The playing of one avartan of a tal on the table (pair of drums ) is called theka. It includes the repetition of sound syllabes (bol) to form rhythmic phrases. There are different types thekas, for example jhaptal and sooltal have both ten matras but their thekas differ. In jhaptal, there are three hand claps and one blank, in sooltal there three claps and two blank, thus making ten as mentioned in the following Table:


Beats 1 2 3 4 5 6 7 8 9 10
Theka + 2 0 3

Sooltal 1 2 3 4 5 6 7 8 9 10
Theka + 0 2 3 0

The word "theka" literally means "support" (Pathak 1976). Originally the theka was nothing more than a "groove" that is laid down for the accompaniment of other musicians. However in the last few centuries it has emerged as "the" signature for any north Indian tal.

Theka is generally conceived of as a conventionally accepted arrangement of common bols. Such bols as Dha, Dhin, Ta, Na, and Tin are the most common. The majority of common thekas may be played using only these bols.

A very common example is tintal

XDha Dhin Dhin Dha 2Dha Dhin Dhin Dha 0Dha Tin Tin Na 3Na Dhin Dhin Dha

The topic of the theka and its bols is complicated by the pakhawaj. There are many thekas which are derived from this instrument. These tend to use very different bols. It is very common to see phrases such as Dha Dha Din Ta, or Te Te Ka Ta Ga Di Ge Na. One very common theka from the pakhawaj is Chautal; it goes like this:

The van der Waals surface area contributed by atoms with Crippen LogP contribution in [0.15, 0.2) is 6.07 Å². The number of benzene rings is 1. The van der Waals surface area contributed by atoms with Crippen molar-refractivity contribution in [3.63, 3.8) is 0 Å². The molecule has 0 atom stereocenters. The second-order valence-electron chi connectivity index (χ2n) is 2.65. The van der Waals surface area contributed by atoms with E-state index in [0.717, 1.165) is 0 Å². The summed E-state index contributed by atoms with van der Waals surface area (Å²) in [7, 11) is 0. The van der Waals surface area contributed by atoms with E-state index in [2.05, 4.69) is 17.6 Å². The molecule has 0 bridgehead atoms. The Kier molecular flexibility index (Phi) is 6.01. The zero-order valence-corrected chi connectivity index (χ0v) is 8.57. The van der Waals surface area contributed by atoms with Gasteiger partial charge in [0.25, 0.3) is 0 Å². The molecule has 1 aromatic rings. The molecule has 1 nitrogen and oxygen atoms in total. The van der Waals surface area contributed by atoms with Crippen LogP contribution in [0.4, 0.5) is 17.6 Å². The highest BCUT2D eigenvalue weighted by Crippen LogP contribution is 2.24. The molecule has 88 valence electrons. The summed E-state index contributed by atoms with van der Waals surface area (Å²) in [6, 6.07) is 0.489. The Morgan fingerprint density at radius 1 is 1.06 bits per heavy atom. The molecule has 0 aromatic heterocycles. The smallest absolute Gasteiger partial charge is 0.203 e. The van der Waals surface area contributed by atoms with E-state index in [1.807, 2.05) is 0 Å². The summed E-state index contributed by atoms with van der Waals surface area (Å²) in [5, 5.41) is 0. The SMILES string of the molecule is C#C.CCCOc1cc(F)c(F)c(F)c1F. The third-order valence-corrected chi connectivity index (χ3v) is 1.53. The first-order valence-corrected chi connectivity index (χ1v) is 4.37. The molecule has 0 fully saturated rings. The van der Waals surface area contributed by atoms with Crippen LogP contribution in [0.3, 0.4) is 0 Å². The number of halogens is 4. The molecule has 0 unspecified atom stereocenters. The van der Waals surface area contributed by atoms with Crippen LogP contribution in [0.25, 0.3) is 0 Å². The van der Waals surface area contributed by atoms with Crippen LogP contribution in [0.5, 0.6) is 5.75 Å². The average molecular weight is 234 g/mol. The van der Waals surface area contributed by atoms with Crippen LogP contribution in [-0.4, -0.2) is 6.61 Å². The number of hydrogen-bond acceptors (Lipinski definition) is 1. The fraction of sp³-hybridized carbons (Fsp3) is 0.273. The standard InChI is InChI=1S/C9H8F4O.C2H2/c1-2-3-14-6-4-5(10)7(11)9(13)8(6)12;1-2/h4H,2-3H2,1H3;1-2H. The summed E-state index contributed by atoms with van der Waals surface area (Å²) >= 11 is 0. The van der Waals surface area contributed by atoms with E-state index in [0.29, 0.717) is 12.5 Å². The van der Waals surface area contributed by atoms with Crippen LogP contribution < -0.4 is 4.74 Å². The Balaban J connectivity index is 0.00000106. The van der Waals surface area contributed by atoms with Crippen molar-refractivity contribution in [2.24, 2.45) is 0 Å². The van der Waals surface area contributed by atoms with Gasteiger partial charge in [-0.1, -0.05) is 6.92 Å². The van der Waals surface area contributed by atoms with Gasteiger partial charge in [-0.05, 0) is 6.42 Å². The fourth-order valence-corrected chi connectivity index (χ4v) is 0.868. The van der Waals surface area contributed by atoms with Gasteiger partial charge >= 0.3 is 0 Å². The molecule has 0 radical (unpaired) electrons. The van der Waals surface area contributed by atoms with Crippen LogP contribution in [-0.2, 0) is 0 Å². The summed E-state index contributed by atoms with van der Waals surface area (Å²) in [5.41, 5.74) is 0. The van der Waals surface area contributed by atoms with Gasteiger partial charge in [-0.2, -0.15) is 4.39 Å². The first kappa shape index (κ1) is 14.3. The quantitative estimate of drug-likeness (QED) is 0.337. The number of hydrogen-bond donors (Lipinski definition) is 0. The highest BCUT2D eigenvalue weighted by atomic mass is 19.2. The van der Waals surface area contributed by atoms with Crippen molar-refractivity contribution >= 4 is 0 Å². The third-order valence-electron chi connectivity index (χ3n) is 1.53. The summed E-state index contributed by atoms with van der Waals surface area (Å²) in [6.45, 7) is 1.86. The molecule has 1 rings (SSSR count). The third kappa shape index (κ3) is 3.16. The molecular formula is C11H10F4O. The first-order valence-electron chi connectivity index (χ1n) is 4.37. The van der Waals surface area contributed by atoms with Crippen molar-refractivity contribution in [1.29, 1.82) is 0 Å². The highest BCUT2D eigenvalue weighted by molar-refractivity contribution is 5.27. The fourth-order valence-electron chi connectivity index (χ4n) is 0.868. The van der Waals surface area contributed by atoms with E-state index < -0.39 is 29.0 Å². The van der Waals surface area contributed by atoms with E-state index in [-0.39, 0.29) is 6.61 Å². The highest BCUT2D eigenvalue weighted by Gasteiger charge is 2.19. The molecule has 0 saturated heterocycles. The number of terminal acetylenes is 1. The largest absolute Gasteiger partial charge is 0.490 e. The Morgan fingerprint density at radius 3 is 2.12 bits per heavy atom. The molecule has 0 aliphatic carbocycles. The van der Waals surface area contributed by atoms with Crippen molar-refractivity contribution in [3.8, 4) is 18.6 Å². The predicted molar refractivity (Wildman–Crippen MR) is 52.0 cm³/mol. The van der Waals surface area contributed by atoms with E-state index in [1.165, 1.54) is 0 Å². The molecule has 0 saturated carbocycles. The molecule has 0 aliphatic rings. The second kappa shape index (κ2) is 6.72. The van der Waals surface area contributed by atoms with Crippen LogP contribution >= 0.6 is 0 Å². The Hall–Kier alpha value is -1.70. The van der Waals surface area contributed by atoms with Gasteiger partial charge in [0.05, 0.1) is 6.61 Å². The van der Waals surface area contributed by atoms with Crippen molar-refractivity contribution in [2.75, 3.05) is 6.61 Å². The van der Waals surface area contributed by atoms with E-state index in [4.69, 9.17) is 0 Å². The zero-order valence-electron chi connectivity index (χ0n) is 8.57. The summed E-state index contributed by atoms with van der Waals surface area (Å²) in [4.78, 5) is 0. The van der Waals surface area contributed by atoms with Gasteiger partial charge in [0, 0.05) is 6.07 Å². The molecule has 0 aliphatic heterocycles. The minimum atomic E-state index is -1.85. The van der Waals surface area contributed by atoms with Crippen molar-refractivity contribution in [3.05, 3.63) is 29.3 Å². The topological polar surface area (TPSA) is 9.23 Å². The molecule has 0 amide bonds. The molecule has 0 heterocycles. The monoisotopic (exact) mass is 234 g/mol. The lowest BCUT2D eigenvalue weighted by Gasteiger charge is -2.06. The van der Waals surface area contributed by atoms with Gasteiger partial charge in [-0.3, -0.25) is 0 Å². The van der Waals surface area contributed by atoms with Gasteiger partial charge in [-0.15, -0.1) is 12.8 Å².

XDha Dha Din Ta 2KiTa Dha Din Ta 3TeTe KaTa 4GaDi GeNa

We may make a few observations about the structure of theka. There is a tendency for theka to be based upo

XDhin Na 2Dhin Dhin Na 0Tin Na 3Dhin Dhin Na

In this example the structure Dhin Na Dhin Dhin Na is opposed by Tin Na Dhin Dhin Na

This symmetry is also illustrated in dadra tal; it goes like this:

XDha Dhin Na 0Dha Tin Na

In this last example the phrase Dha Dhin Na is reflected in the structure Dha Tin Na.

It must be stressed that there are numerous thekas which do not exhibit this symmetrical quality. Therefore symmetry must be considered a tendency rather than a rule. Rupak is a very common theka which is asymmetrical; it goes like this:

0Tin Tin Na 1Dhin Na 2Dhin Na

There is another observation that we can make about the structure of the theka; there is a tendency for the bols to follow the structure of the vibhag. If we look back at the jhaptal in the earlier example we see that the 2,3,2,3, clapping arrangement of jhaptal is reflected in the bols Dhin Na Dhin Dhin Na Tin Na Dhin Dhin Na. Again, the numerous exceptions show that this is merely a tendency rather than a rule.

Closly allied with the concept of theka is the prakar. The term prakar indicates that there is not just one way to play the theka but there are numerous variatons. Some of these variations are a technical necessity and others are artistic.

by David Courtney, Ph.D